Heredity B/Designer Genes C

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Cedavis6
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Re: Heredity B/Designer Genes C

Post by Cedavis6 » January 8th, 2013, 12:22 pm

Should we know a little about conservative and dispersive replication?

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Re: Heredity B/Designer Genes C

Post by reichenbach » January 8th, 2013, 4:50 pm

butter side up wrote:
reichenbach wrote:Hi! I'm new to this event and I had a question about the genotype ratios:

How do you know how to order the genotypes when writing the genotype ratio? Does it matter if you label everything?

For example, if the genotype is 1 D/D: 2 D/H: 1 D/R: 4 H/H: 4 H/D: 1 R/D: 2 R/H: 1 R/R, would it matter if you wrote it as 2 D/H: 1 D/D: 1 D/R: 4 H/H: 4 H/D: 2 R/H: 1 R/D: 1 R/R?

Thanks so much in advance for your help!
[I'm assuming you're referring to a cross with two traits here, with D as homozygous dominant, H as heterozygous, and R being recessive?]

I'm pretty sure that at least tradition (possibly also a rule) dictates that it goes in the order
DD:DH:DR:HD:HH:HR:RD:RH:RR

Such that a standard cross between two heterozygous individuals (AaBb x AaBb) would result in the ratio
1:2:1:2:4:2:1:2:1

[Also- I like the username, even if it did nearly cause me to go on a rant in the middle of the library. Violently in need of that elusive creature Season 3.]
Thanks again! That's exactly what i meant.

And I'm assuming the phenotype ratio would be expressed as DD:DR:RD:RR?

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Re: Heredity B/Designer Genes C

Post by 2000lby » January 8th, 2013, 9:51 pm

Cedavis6 wrote:Should we know a little about conservative and dispersive replication?
I would study the Meselson–Stahl experiment and the hypotheses behind it. It's not that much information :)
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Re: Heredity B/Designer Genes C

Post by butter side up » January 10th, 2013, 11:27 am

reichenbach wrote:And I'm assuming the phenotype ratio would be expressed as DD:DR:RD:RR?
Yep, exactly!
2000lby wrote:
Cedavis6 wrote:Should we know a little about conservative and dispersive replication?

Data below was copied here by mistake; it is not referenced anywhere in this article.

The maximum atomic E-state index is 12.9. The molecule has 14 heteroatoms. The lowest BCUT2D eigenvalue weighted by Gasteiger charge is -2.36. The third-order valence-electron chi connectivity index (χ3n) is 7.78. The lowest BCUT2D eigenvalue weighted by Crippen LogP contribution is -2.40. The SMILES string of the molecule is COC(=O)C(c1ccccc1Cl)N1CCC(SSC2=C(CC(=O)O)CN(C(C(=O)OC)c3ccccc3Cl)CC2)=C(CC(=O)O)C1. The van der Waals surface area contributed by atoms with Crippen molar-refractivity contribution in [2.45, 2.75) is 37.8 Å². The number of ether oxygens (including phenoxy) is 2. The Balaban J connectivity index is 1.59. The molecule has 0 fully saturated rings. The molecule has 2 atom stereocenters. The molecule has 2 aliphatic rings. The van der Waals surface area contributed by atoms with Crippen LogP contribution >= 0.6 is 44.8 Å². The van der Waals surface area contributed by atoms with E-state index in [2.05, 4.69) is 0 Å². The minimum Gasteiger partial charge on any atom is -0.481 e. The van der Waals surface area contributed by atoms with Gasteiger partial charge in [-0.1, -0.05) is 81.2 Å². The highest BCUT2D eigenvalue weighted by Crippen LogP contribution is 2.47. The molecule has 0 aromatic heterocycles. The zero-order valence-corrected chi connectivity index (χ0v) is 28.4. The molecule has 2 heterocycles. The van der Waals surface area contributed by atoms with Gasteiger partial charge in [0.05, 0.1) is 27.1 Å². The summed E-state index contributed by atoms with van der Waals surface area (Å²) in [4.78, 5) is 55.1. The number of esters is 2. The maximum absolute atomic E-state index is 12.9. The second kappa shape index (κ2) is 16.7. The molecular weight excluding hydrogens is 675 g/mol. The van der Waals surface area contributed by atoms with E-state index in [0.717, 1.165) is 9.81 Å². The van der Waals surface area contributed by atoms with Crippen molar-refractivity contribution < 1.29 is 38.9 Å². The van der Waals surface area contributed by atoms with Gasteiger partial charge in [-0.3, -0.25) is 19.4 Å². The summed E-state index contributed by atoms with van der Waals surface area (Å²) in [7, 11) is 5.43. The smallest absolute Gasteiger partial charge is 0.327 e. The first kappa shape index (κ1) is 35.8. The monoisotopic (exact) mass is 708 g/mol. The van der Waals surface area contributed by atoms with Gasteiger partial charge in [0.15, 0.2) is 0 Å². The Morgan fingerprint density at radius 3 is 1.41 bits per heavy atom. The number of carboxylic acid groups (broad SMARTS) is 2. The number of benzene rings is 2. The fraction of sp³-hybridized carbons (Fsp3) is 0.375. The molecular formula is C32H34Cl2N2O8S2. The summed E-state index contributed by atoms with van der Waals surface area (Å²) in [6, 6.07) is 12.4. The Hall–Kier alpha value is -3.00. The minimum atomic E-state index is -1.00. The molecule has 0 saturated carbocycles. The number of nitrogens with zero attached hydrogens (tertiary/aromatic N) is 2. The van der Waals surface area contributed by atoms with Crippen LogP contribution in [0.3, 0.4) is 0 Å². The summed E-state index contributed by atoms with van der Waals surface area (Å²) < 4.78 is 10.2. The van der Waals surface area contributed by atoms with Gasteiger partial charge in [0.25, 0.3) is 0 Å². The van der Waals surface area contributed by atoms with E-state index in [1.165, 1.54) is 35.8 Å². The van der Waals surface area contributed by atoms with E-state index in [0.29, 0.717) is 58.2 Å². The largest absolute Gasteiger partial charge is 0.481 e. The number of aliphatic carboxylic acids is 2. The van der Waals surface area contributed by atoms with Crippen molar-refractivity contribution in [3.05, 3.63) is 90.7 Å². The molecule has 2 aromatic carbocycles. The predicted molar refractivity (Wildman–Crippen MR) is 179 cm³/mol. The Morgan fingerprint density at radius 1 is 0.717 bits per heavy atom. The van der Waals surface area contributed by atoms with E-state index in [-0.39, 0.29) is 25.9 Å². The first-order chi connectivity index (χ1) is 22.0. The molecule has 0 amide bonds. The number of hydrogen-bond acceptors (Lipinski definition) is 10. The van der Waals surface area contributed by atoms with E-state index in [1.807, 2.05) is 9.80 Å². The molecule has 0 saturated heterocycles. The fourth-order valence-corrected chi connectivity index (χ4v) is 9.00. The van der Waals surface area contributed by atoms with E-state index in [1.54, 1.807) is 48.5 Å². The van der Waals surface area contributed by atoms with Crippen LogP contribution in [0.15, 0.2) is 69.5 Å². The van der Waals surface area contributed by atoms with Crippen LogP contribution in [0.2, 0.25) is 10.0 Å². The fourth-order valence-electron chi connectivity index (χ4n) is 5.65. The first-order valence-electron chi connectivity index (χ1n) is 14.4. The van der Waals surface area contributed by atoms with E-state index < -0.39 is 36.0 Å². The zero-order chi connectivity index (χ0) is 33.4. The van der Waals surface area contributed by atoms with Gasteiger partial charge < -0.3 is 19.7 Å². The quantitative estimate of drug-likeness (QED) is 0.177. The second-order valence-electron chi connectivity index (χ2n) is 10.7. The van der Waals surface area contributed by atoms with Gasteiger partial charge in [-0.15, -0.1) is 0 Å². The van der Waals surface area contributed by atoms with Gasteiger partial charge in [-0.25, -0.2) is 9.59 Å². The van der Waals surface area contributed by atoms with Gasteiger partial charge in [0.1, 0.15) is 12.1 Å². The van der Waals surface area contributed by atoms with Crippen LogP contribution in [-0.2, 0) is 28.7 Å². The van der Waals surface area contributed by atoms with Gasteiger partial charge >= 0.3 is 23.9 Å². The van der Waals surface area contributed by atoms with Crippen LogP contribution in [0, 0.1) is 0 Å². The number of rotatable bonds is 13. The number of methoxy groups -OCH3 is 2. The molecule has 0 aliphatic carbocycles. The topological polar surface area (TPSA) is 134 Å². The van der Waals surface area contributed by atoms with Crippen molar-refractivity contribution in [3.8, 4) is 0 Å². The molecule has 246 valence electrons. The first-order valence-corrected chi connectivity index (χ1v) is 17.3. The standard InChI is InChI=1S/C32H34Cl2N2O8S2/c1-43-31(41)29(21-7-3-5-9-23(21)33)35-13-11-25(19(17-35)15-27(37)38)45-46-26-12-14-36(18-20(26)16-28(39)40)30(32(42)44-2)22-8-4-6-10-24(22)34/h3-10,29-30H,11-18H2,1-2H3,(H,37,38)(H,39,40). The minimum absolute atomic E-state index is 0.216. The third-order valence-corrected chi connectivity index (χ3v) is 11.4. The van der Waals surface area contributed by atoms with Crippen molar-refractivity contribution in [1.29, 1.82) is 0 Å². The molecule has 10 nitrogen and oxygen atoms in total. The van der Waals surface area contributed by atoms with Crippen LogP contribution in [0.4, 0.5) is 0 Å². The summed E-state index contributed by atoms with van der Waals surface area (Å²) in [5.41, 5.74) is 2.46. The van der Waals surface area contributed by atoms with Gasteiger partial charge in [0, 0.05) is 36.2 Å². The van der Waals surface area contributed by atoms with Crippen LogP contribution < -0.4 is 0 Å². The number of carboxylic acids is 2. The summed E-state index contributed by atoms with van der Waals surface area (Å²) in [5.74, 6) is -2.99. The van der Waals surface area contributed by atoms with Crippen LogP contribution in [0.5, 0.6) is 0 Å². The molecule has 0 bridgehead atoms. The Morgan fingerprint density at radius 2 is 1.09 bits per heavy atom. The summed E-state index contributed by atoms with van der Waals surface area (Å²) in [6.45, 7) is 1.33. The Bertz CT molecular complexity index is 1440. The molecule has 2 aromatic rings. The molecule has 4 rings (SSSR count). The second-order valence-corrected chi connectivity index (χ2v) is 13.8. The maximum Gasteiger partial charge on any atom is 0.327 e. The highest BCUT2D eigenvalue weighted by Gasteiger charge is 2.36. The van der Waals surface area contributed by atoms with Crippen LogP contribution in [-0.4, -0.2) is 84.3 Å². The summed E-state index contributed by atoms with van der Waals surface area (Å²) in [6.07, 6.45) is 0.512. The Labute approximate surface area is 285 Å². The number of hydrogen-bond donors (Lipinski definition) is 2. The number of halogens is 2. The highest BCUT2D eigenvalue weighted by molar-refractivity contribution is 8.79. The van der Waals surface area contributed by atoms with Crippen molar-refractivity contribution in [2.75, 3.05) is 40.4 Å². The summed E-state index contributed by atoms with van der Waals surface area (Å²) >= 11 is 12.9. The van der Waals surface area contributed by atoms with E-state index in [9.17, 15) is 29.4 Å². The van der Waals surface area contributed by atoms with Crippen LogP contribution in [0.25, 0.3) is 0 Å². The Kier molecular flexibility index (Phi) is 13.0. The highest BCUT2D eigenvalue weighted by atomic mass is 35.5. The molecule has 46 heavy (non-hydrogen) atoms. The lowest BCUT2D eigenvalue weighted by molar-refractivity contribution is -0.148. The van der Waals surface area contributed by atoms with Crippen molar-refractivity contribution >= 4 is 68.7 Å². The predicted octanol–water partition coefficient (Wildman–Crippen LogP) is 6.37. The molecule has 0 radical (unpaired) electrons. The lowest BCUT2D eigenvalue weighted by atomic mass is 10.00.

I would study the Meselson–Stahl experiment and the hypotheses behind it. It's not that much information :)
And other than knowing that conservative and dispersive replication have been discredited as theories, I wouldn't devote much attention to it. I'd focus more on understanding the mechanisms of semi-conservative replication, which has been supported. And a basic comprehension of the Meselson-Stahl experiment is probably a good idea- at least the rudiments. It isn't too complicated, and it follows many of the procedures that are used in other genetic experiments.
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Re: Heredity B/Designer Genes C

Post by PicturePerfect » January 11th, 2013, 8:01 pm

YUSH! I got 1st place in my Heredity tryouts! Thanks, butter side up :) Now to beat all my competitors for Forestry and Food Science.
2012-2013 Event Name | Best Finish |
Heredity | 2nd
Forestry | 3rd
Food Science | 5th
Team | 1st

2013-2014 Event Name | Best Finish |
Heredity | 4th
Water Quality | 7th
Shock Value | 7th
Wheeled Vehicle | 7th

2014-2015 Event Name | Best Finish |

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Re: Heredity B/Designer Genes C

Post by Slarik » January 28th, 2013, 1:56 pm

THANK YOU to whoever uploaded the Wright State tests!

On question 10 of station 2, "Would the protein produced from this mRNA sequence change if the A indicated by * is changed to U? If yes, indicate how," the answer key says, "Point mutation from Lys to Asn; all others remain unchanged." It seems similar to the example in the rules, "Which DNA sequence would result in a different amino acid sequence?"